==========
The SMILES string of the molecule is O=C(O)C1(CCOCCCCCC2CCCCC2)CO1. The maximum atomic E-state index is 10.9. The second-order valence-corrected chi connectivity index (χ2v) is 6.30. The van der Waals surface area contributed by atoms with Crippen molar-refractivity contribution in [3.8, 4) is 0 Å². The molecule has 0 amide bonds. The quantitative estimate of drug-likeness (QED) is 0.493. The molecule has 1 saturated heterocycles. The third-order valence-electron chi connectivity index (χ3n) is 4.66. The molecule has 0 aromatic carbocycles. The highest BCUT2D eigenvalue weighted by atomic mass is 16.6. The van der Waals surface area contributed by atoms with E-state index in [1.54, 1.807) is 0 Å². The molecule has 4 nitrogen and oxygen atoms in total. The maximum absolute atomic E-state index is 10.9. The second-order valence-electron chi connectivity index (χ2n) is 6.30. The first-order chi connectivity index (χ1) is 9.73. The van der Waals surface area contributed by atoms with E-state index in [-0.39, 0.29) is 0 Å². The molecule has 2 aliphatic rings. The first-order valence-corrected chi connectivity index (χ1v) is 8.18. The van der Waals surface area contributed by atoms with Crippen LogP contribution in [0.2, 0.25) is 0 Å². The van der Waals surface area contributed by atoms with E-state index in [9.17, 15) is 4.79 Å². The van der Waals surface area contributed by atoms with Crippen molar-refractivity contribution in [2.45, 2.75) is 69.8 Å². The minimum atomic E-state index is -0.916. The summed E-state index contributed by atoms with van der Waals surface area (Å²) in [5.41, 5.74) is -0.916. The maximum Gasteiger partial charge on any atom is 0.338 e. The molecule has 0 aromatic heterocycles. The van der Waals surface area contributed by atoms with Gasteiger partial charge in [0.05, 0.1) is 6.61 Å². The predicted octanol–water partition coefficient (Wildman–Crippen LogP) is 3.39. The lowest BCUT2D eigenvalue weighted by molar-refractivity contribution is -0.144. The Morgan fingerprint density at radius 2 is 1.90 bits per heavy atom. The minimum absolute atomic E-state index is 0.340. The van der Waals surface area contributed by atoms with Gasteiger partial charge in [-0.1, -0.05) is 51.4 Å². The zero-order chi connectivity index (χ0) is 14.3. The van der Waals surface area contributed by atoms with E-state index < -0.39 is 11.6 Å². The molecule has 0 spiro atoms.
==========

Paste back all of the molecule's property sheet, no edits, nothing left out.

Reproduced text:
The SMILES string of the molecule is O=C(O)C1(CCOCCCCCC2CCCCC2)CO1. The maximum atomic E-state index is 10.9. The second-order valence-corrected chi connectivity index (χ2v) is 6.30. The van der Waals surface area contributed by atoms with Crippen molar-refractivity contribution in [3.8, 4) is 0 Å². The molecule has 0 amide bonds. The quantitative estimate of drug-likeness (QED) is 0.493. The molecule has 1 saturated heterocycles. The third-order valence-electron chi connectivity index (χ3n) is 4.66. The molecule has 0 aromatic carbocycles. The highest BCUT2D eigenvalue weighted by atomic mass is 16.6. The van der Waals surface area contributed by atoms with E-state index in [1.54, 1.807) is 0 Å². The molecule has 4 nitrogen and oxygen atoms in total. The maximum absolute atomic E-state index is 10.9. The second-order valence-electron chi connectivity index (χ2n) is 6.30. The first-order chi connectivity index (χ1) is 9.73. The van der Waals surface area contributed by atoms with E-state index in [-0.39, 0.29) is 0 Å². The molecule has 2 aliphatic rings. The first-order valence-corrected chi connectivity index (χ1v) is 8.18. The van der Waals surface area contributed by atoms with Crippen LogP contribution in [0.2, 0.25) is 0 Å². The van der Waals surface area contributed by atoms with E-state index in [9.17, 15) is 4.79 Å². The van der Waals surface area contributed by atoms with Crippen molar-refractivity contribution in [2.45, 2.75) is 69.8 Å². The minimum atomic E-state index is -0.916. The summed E-state index contributed by atoms with van der Waals surface area (Å²) in [5.41, 5.74) is -0.916. The maximum Gasteiger partial charge on any atom is 0.338 e. The molecule has 0 aromatic heterocycles. The van der Waals surface area contributed by atoms with Gasteiger partial charge in [0.05, 0.1) is 6.61 Å². The predicted octanol–water partition coefficient (Wildman–Crippen LogP) is 3.39. The lowest BCUT2D eigenvalue weighted by molar-refractivity contribution is -0.144. The Morgan fingerprint density at radius 2 is 1.90 bits per heavy atom. The minimum absolute atomic E-state index is 0.340. The van der Waals surface area contributed by atoms with Gasteiger partial charge in [-0.1, -0.05) is 51.4 Å². The zero-order chi connectivity index (χ0) is 14.3. The van der Waals surface area contributed by atoms with E-state index < -0.39 is 11.6 Å². The molecule has 0 spiro atoms.